Comments on "Size Can Matter: Ramdisk Journal Metadata Performance – Part 2"

djekels

I tried creating ram drives on a 3TB ext4 File System.

pvcreate /dev/ram[0-20]
vgcreate jrnlvg /dev/ram[0-20]
lvcreate -L1G -n lv0 jrnlvg

mkfs -O journal_dev /dev/jrnlvg/lv0
tune2fs -L /opt journal device /dev/jrnlvg/lv0

tune2fs -j -J device=/dev/jrnlvg/lv0 /dev/myTBvg/lv10

this all works great

the problem is when the system reboots, you must go through the whole process and 1+TB file systems regenerating their journals takes forever.

Q: how can I dd or copy the ram device data to a regular disk.
so when the system reboot, you setup the ram devices then copy the old jourabck before you fire up the FS?

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Size Can Matter: Ramdisk Journal Metadata Performance – Part 2 | Linux Magazine

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Size Can Matter: Ramdisk Journal Metadata Performance – Part 2 | Linux Magazine

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Size Can Matter: Ramdisk Journal Metadata Performance – Part 2 | Linux Magazine

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Size Can Matter: Ramdisk Journal Metadata Performance – Part 2 | Linux Magazine

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Size Can Matter: Ramdisk Journal Metadata Performance – Part 2 | Linux Magazine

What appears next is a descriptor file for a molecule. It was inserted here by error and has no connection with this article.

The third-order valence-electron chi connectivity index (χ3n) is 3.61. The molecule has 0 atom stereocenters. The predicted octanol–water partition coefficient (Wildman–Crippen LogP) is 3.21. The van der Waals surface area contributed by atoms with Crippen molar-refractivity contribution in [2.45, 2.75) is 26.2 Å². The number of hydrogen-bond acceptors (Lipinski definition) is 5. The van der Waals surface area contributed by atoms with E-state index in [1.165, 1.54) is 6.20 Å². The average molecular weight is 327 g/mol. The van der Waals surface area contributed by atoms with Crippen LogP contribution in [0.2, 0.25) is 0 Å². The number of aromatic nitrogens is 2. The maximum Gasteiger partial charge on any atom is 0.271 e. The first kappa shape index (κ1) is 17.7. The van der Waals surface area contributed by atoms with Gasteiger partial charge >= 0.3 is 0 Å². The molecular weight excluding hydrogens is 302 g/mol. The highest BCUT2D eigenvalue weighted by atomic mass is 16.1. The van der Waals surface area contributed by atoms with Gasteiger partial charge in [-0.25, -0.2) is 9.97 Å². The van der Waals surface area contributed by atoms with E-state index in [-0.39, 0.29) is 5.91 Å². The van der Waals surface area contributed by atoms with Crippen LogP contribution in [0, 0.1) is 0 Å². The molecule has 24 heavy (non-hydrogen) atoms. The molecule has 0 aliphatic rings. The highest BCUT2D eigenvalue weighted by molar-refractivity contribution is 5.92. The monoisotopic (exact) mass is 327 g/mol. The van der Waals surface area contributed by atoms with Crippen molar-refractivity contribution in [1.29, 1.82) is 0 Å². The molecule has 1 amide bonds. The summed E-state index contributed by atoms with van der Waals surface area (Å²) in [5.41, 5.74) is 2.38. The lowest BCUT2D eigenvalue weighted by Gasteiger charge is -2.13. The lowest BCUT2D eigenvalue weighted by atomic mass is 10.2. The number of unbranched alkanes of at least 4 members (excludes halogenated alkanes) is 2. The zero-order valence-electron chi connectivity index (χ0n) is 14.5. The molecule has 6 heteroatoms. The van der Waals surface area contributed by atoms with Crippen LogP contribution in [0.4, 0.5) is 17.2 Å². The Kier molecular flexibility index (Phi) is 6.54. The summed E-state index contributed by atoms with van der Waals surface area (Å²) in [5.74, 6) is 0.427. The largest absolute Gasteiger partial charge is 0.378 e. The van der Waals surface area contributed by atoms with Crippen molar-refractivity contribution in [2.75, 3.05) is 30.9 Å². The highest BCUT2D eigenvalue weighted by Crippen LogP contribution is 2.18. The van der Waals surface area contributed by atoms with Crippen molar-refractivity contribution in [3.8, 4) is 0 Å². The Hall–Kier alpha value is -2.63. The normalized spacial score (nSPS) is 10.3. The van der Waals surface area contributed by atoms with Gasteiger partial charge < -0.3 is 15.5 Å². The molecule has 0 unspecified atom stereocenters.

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Size Can Matter: Ramdisk Journal Metadata Performance – Part 2 | Linux Magazine

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Size Can Matter: Ramdisk Journal Metadata Performance – Part 2 | Linux Magazine

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Size Can Matter: Ramdisk Journal Metadata Performance – Part 2 | Linux Magazine

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Size Can Matter: Ramdisk Journal Metadata Performance – Part 2 | Linux Magazine

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Size Can Matter: Ramdisk Journal Metadata Performance – Part 2 | Linux Magazine

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Size Can Matter: Ramdisk Journal Metadata Performance – Part 2 | Linux Magazine

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Size Can Matter: Ramdisk Journal Metadata Performance – Part 2 | Linux Magazine

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Size Can Matter: Ramdisk Journal Metadata Performance – Part 2 | Linux Magazine